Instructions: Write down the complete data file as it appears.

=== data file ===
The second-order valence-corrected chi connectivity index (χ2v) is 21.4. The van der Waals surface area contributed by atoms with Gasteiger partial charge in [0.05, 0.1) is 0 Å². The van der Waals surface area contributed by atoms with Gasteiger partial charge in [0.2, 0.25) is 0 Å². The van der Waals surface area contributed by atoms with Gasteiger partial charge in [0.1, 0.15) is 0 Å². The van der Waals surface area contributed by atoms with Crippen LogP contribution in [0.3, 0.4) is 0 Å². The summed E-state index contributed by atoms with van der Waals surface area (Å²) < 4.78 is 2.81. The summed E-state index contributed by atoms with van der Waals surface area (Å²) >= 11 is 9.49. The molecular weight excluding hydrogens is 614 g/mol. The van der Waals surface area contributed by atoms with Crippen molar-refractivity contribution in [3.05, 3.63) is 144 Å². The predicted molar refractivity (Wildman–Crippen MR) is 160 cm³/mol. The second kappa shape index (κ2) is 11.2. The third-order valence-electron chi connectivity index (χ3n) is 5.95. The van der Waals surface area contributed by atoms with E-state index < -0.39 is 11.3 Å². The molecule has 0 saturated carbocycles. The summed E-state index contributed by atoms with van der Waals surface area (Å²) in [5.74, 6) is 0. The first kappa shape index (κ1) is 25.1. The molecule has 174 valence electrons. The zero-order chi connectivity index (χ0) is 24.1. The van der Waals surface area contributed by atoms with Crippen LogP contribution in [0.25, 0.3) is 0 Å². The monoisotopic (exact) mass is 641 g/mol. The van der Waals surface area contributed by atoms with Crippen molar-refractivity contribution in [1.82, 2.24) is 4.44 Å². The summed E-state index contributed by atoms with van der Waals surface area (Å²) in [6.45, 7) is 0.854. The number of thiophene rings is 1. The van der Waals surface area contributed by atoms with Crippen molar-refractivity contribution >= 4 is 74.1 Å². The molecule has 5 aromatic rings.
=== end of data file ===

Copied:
The second-order valence-corrected chi connectivity index (χ2v) is 21.4. The van der Waals surface area contributed by atoms with Gasteiger partial charge in [0.05, 0.1) is 0 Å². The van der Waals surface area contributed by atoms with Gasteiger partial charge in [0.2, 0.25) is 0 Å². The van der Waals surface area contributed by atoms with Gasteiger partial charge in [0.1, 0.15) is 0 Å². The van der Waals surface area contributed by atoms with Crippen LogP contribution in [0.3, 0.4) is 0 Å². The summed E-state index contributed by atoms with van der Waals surface area (Å²) < 4.78 is 2.81. The summed E-state index contributed by atoms with van der Waals surface area (Å²) >= 11 is 9.49. The molecular weight excluding hydrogens is 614 g/mol. The van der Waals surface area contributed by atoms with Crippen molar-refractivity contribution in [3.05, 3.63) is 144 Å². The predicted molar refractivity (Wildman–Crippen MR) is 160 cm³/mol. The second kappa shape index (κ2) is 11.2. The third-order valence-electron chi connectivity index (χ3n) is 5.95. The van der Waals surface area contributed by atoms with E-state index < -0.39 is 11.3 Å². The molecule has 0 saturated carbocycles. The summed E-state index contributed by atoms with van der Waals surface area (Å²) in [5.74, 6) is 0. The first kappa shape index (κ1) is 25.1. The molecule has 174 valence electrons. The zero-order chi connectivity index (χ0) is 24.1. The van der Waals surface area contributed by atoms with Crippen LogP contribution in [0.25, 0.3) is 0 Å². The monoisotopic (exact) mass is 641 g/mol. The van der Waals surface area contributed by atoms with Crippen molar-refractivity contribution in [1.82, 2.24) is 4.44 Å². The summed E-state index contributed by atoms with van der Waals surface area (Å²) in [6.45, 7) is 0.854. The number of thiophene rings is 1. The van der Waals surface area contributed by atoms with Crippen molar-refractivity contribution >= 4 is 74.1 Å². The molecule has 5 aromatic rings.